The Economic and Financial Crimes Commission (EFCC) has asked the Federal High Court in Lagos to dismiss a suit by wife of former President Goodluck Jonathan, Patience.
In its counter-affidavit to the suit, the commission said the $15.5 million which Mrs Jonathan claims belongs to her is “a proceed of crime”.
Mrs. Jonathan, in the civil suit before Justice Mohammed Idris, is claiming that EFCC froze four of her accounts with Skye Bank in the name of four companies.
The accounts, she said, have a balance of $15,591,700 (about N5 billion) belonging to her.
But, the companies, on September 15, pleaded guilty and were convicted for laundering the money when they were arraigned in a criminal charge before Justice Babs Kuewumi.
The judge, however, refused to order the money’s forfeiture to the Federal Government until the trial of the others named in the charge was concluded.
The companies are: Pluto Property and Investment Company Ltd (represented by Friday Davis), Seagate Property Development and Investment Company Ltd (represented by Agbor Baro), Trans Ocean Property and Investment Company Ltd (represented by Dioghowori Frederick) and Avalon Global Property Development Ltd (represented by Taiwo Ebenezer).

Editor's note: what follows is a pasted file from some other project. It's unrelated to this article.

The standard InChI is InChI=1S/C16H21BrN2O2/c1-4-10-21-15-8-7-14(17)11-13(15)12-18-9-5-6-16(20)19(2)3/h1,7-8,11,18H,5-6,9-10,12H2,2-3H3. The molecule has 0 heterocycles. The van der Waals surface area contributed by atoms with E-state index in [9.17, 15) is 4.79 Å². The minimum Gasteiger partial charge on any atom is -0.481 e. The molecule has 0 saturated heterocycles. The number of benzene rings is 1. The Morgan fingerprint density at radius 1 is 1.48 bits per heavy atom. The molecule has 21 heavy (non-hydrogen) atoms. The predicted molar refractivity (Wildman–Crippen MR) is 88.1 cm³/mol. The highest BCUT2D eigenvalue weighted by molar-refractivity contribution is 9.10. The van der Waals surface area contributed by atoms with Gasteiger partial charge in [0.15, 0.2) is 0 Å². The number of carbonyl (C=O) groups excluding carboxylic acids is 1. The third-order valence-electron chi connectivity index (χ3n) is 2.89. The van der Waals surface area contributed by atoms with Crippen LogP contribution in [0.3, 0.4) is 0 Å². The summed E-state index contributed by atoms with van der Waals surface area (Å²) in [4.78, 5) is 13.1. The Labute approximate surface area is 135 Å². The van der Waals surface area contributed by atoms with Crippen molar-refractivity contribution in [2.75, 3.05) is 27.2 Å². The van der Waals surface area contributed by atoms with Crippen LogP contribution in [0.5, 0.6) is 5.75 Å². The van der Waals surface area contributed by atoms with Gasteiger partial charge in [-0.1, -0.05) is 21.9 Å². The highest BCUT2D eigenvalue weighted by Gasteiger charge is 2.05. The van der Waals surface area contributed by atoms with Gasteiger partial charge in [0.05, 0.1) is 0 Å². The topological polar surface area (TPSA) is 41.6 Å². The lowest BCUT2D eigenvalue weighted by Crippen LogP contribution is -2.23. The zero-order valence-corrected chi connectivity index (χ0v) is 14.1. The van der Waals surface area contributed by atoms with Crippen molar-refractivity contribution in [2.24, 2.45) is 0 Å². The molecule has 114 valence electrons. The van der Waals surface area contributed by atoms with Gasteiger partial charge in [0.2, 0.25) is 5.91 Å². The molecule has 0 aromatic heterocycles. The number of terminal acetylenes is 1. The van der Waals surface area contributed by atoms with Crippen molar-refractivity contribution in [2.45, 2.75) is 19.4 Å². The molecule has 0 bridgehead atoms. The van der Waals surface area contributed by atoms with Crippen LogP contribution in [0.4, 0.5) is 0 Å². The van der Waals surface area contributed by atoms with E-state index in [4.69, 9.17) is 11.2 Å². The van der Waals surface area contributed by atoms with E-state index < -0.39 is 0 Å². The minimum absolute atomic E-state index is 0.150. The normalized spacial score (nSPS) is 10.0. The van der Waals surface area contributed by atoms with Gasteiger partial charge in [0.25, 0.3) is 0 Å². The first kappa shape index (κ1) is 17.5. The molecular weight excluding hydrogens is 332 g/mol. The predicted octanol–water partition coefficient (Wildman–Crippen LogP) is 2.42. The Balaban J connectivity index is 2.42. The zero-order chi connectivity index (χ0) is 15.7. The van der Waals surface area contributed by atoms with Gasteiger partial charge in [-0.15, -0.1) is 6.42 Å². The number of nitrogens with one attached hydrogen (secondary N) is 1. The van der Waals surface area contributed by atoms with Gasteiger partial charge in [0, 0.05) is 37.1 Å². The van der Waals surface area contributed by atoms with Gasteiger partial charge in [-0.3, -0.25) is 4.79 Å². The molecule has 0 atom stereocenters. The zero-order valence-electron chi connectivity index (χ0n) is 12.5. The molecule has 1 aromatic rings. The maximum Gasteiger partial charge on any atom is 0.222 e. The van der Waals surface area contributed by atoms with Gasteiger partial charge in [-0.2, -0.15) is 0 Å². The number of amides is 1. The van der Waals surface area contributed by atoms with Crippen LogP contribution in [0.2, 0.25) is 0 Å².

EFCC arraigned them with a former Special Adviser
on Domestic Affairs to President Jonathan, Waripamo Dudafa, a lawyer, Amajuoyi Briggs and a banker, Adedamola Bolodeoku.
Dudafa, Briggs and Bolodeoku pleaded not guilty to the 17-count charge.
Mrs. Jonathan, in the suit before Justice Idris, is seeking an order to de-freeze the accounts and release her money. Her lawyer, Adedipe told Justice Idris that his client amended her processes. He said he also filed a motion to regularise them, which the court granted.
EFCC’s lawyer, Oyedepo
Rotimi, said he would also amend his response
to the suit.
Justice Idris said: “Leave will be granted to the respondent (EFCC) to file any amended process.”
Rotimi accused the applicant of changing the companies’ address through which the suit was purportedly
served on them. Mrs Jonathan joined
the companies in her suit.
The EFCC lawyer said: “We are of the opinion that if you want to change the address of a party, it should not the adversary who will change the address of another party.
“What we saw was the applicant was changing the address of the other defendants and I don’t think that is tidy.”
The judge adjourned the case to January 18.